Building the Webb

As launch day nears for the James Webb Space Telescope, NASA’s Lee Feinberg, JWST optical telescope element manager and SPIE Fellow, reflects on the journey so far
19 October 2021
By William G. Schulz
JWST primary mirror segments
JWST primary mirror segments after cryogenic testing. Credit: NASA

With lift-off now scheduled for 18 December, the NASA team of engineers and other specialists who built the international James Webb Space Telescope (JWST)—including its innovative, infrared optics system—will enjoy a brief pause in their work as the instrument undergoes final preparations for launch atop an Ariane 5 rocket from Europe's Spaceport in French Guiana.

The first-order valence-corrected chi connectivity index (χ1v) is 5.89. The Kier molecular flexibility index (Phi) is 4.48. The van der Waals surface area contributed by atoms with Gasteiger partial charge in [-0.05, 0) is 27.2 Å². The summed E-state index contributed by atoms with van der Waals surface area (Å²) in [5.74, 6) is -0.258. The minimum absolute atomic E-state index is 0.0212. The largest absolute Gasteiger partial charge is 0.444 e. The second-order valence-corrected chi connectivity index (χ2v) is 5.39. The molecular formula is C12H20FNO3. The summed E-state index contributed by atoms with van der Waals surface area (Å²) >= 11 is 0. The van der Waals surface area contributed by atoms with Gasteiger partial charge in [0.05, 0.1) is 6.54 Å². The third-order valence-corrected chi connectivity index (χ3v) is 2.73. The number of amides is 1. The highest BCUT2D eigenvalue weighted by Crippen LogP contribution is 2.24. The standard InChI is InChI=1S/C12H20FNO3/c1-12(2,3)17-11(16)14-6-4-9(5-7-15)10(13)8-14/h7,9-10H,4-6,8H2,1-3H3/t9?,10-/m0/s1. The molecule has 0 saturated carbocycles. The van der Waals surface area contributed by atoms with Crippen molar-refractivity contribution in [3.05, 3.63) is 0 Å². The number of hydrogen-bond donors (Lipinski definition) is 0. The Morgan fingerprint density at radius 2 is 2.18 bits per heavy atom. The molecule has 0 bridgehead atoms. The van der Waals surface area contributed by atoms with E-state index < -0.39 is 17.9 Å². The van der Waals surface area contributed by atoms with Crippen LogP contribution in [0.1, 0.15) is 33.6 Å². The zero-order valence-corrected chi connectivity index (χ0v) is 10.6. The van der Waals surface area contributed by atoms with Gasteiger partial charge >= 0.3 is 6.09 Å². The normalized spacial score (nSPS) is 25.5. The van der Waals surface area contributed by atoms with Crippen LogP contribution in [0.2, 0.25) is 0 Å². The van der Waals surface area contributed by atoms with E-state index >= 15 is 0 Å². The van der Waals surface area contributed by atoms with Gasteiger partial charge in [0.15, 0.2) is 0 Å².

No doubt, some members of the JWST team from the US, Canada, and Europe, will be holding their collective breath. Expectations for discovery with the JWST infrared-detecting observatory, one of the most complex space-based scientific instruments ever built, run very high indeed.

Following launch, as the telescope makes its way past the Moon toward a fixed solar orbit a million miles from Earth, there will be a gradual deployment of JWST's instruments. These include its 18 segmented mirrors that telescope operators on Earth must carefully align to gather, as if from a single mirror, light from the far reaches of the cosmos.

Of this "alignment" of the primary mirror segments, a term that includes focusing, "We need to get it to within a fraction of a wavelength of light in accuracy," says NASA's Lee Feinberg, the JWST's optical elements manager. When all is set and the telescope is operational, he says, the 18 segments of the primary mirror will have to maintain alignment for 14-day intervals at which time, with the help of an infrared camera, sensitive algorithms, and the mirrors' actuators, they will be re-adjusted as needed.